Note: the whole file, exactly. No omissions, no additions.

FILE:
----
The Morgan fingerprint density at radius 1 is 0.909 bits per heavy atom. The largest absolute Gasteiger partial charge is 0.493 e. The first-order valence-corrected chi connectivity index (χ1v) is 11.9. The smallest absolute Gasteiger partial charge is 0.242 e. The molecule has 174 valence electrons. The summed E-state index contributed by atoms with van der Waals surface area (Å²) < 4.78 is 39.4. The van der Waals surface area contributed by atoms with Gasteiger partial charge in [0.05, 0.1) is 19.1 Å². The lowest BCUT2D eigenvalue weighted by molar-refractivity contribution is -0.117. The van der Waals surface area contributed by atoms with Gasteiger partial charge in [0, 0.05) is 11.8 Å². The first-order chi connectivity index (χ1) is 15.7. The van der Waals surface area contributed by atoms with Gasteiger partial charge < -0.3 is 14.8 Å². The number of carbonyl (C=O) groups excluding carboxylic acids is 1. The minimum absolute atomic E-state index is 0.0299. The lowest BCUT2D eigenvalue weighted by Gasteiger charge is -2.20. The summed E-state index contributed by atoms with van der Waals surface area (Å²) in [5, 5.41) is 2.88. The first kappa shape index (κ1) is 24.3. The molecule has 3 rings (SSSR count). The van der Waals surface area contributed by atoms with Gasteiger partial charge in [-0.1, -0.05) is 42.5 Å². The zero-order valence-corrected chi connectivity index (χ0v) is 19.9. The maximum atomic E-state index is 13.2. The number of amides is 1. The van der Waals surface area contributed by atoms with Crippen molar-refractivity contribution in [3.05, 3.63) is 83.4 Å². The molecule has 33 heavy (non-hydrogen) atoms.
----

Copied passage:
The Morgan fingerprint density at radius 1 is 0.909 bits per heavy atom. The largest absolute Gasteiger partial charge is 0.493 e. The first-order valence-corrected chi connectivity index (χ1v) is 11.9. The smallest absolute Gasteiger partial charge is 0.242 e. The molecule has 174 valence electrons. The summed E-state index contributed by atoms with van der Waals surface area (Å²) < 4.78 is 39.4. The van der Waals surface area contributed by atoms with Gasteiger partial charge in [0.05, 0.1) is 19.1 Å². The lowest BCUT2D eigenvalue weighted by molar-refractivity contribution is -0.117. The van der Waals surface area contributed by atoms with Gasteiger partial charge in [0, 0.05) is 11.8 Å². The first-order chi connectivity index (χ1) is 15.7. The van der Waals surface area contributed by atoms with Gasteiger partial charge < -0.3 is 14.8 Å². The number of carbonyl (C=O) groups excluding carboxylic acids is 1. The minimum absolute atomic E-state index is 0.0299. The lowest BCUT2D eigenvalue weighted by Gasteiger charge is -2.20. The summed E-state index contributed by atoms with van der Waals surface area (Å²) in [5, 5.41) is 2.88. The first kappa shape index (κ1) is 24.3. The molecule has 3 rings (SSSR count). The van der Waals surface area contributed by atoms with Gasteiger partial charge in [-0.1, -0.05) is 42.5 Å². The zero-order valence-corrected chi connectivity index (χ0v) is 19.9. The maximum atomic E-state index is 13.2. The number of amides is 1. The van der Waals surface area contributed by atoms with Crippen molar-refractivity contribution in [3.05, 3.63) is 83.4 Å². The molecule has 33 heavy (non-hydrogen) atoms.